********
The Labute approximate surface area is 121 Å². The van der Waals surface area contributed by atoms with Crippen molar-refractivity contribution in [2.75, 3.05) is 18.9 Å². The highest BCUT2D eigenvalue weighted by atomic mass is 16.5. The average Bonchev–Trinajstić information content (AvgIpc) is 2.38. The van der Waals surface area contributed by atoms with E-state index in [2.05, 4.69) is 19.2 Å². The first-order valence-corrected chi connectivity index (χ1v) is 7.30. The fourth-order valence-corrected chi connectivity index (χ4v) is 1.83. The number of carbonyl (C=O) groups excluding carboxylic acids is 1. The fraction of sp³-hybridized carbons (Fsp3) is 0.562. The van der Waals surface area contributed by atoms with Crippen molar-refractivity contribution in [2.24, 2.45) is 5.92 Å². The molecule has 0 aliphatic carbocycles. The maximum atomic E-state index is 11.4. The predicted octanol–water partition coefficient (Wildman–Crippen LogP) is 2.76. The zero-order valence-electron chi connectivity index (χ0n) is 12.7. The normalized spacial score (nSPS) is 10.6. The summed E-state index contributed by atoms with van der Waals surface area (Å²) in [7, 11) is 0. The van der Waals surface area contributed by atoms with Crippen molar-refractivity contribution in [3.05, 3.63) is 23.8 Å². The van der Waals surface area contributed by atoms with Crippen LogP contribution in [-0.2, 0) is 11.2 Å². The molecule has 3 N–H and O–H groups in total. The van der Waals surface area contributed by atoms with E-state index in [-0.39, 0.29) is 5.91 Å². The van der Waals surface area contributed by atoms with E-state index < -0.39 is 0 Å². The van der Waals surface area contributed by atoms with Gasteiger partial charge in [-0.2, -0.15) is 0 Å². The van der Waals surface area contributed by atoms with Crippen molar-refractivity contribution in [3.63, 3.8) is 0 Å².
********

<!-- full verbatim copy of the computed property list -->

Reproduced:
The Labute approximate surface area is 121 Å². The van der Waals surface area contributed by atoms with Crippen molar-refractivity contribution in [2.75, 3.05) is 18.9 Å². The highest BCUT2D eigenvalue weighted by atomic mass is 16.5. The average Bonchev–Trinajstić information content (AvgIpc) is 2.38. The van der Waals surface area contributed by atoms with E-state index in [2.05, 4.69) is 19.2 Å². The first-order valence-corrected chi connectivity index (χ1v) is 7.30. The fourth-order valence-corrected chi connectivity index (χ4v) is 1.83. The number of carbonyl (C=O) groups excluding carboxylic acids is 1. The fraction of sp³-hybridized carbons (Fsp3) is 0.562. The van der Waals surface area contributed by atoms with Crippen molar-refractivity contribution in [2.24, 2.45) is 5.92 Å². The molecule has 0 aliphatic carbocycles. The maximum atomic E-state index is 11.4. The predicted octanol–water partition coefficient (Wildman–Crippen LogP) is 2.76. The zero-order valence-electron chi connectivity index (χ0n) is 12.7. The normalized spacial score (nSPS) is 10.6. The summed E-state index contributed by atoms with van der Waals surface area (Å²) in [7, 11) is 0. The van der Waals surface area contributed by atoms with Crippen molar-refractivity contribution in [3.05, 3.63) is 23.8 Å². The van der Waals surface area contributed by atoms with Crippen LogP contribution in [-0.2, 0) is 11.2 Å². The molecule has 3 N–H and O–H groups in total. The van der Waals surface area contributed by atoms with E-state index in [-0.39, 0.29) is 5.91 Å². The van der Waals surface area contributed by atoms with E-state index < -0.39 is 0 Å². The van der Waals surface area contributed by atoms with Gasteiger partial charge in [-0.2, -0.15) is 0 Å². The van der Waals surface area contributed by atoms with Crippen molar-refractivity contribution in [3.63, 3.8) is 0 Å².